different MA(q) processes with the same autocorrelation
function.

Umberto Triacca Lesson 9: Autoregressive-Moving Average (ARMA) models


Autoregressive-Moving Average (ARMA) models

Definition. An ARMA(p, q) process {xt ; t Z} is invertible


(strictly, an invertible function of {ut ; t Z}) if there exists
constants 0 , 1 , ... such that

X
|j | <
j=0

and
X
ut = j xtj t.
j=0

Umberto Triacca Lesson 9: Autoregressive-Moving Average (ARMA) models


Autoregressive-Moving Average (ARMA) models

The following theorem provides a necessary and sufficient


condition for the invertibility.

Theorem. An ARMA(p, q) process {xt ; t Z} is invertible


if and only if

(z) = 1 + 1 z + ... + q z q 6= 0 for all |z| 1.

Umberto Triacca Lesson 9: Autoregressive-Moving Average (ARMA) models


Autoregressive-Moving Average (ARMA) models

We note that an AR(p) process is always invertible, even if it


is non-stationary, while an MA(q) process is always stationary,
even if it is non-invertible.

Umberto Triacca Lesson 9: Autoregressive-Moving Average (ARMA) models


Autoregressive-Moving Average (ARMA) models

The invertibility can be used in order to ensure the


identifiability of MA processes.

Umberto Triacca Lesson 9: Autoregressive-Moving Average (ARMA) models


Autoregressive-Moving Average (ARMA) models
In general, (if all roots of (z) = 0 are real) there can be 2q
different MA(q) processes with the same autocorrelation
function, but only one of these is invertible.

Umberto Triacca Lesson 9: Autoregressive-Moving Average (ARMA) models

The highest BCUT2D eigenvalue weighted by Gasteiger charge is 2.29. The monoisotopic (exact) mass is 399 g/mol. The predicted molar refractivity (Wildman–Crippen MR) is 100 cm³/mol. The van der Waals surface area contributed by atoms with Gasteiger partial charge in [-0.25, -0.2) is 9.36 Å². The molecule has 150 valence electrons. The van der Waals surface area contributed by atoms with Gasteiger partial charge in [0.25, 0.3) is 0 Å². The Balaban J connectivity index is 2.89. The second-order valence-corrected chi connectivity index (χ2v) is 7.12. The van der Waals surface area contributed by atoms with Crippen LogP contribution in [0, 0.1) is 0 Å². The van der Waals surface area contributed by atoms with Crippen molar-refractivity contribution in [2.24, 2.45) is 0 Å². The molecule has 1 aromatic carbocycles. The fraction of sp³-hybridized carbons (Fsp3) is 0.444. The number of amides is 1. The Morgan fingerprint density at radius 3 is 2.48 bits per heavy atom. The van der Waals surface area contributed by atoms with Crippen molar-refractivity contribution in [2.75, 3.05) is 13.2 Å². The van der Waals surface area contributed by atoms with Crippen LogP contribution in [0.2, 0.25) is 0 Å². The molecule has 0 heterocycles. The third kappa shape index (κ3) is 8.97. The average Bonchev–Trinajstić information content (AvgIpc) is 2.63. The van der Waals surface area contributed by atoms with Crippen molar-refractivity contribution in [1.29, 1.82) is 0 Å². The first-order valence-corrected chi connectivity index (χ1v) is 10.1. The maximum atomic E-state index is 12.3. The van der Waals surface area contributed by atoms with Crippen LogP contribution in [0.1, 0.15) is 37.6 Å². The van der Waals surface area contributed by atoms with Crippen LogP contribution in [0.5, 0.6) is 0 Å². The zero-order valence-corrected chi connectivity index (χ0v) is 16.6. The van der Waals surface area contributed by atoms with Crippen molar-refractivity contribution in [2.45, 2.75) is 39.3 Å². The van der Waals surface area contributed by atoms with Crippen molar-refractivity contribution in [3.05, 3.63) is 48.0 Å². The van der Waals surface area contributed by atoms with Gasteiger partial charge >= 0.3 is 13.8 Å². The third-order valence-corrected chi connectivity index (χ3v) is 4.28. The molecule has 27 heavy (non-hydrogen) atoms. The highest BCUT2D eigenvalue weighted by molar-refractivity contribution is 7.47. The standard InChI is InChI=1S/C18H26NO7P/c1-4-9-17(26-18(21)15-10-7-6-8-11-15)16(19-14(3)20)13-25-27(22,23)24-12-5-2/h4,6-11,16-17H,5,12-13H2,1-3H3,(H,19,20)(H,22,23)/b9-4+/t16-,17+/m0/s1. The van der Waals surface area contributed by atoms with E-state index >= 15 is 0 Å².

Conclusion
In the class of the mean-zero causal and invertible Gaussian
ARMA processes there is a one-to-one correspondence
between the family of the finite dimensional distributions of
the process and the finite parametric representation of process.

Umberto Triacca Lesson 9: Autoregressive-Moving Average (ARMA) models


Conclusion

In the class of the mean-zero causal and invertible


Gaussian ARMA processes the probabilistic properties of the
process are completely characterized by the finite set of
parameters

1 , 2 , ..., p , 1 , 2 , ..., q , u2


Now, we have to estimate a finite number (p + q + 1) of


parameters from observed data.

This mission is possible.

Umberto Triacca Lesson 9: Autoregressive-Moving Average (ARMA) models


Conclusion

Zero-mean causal invertible Gaussian ARMA process

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DGP {1 , 2 , ..., p , 1 , 2 , ..., q , u2 }


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Umberto Triacca Lesson 9: Autoregressive-Moving Average (ARMA) models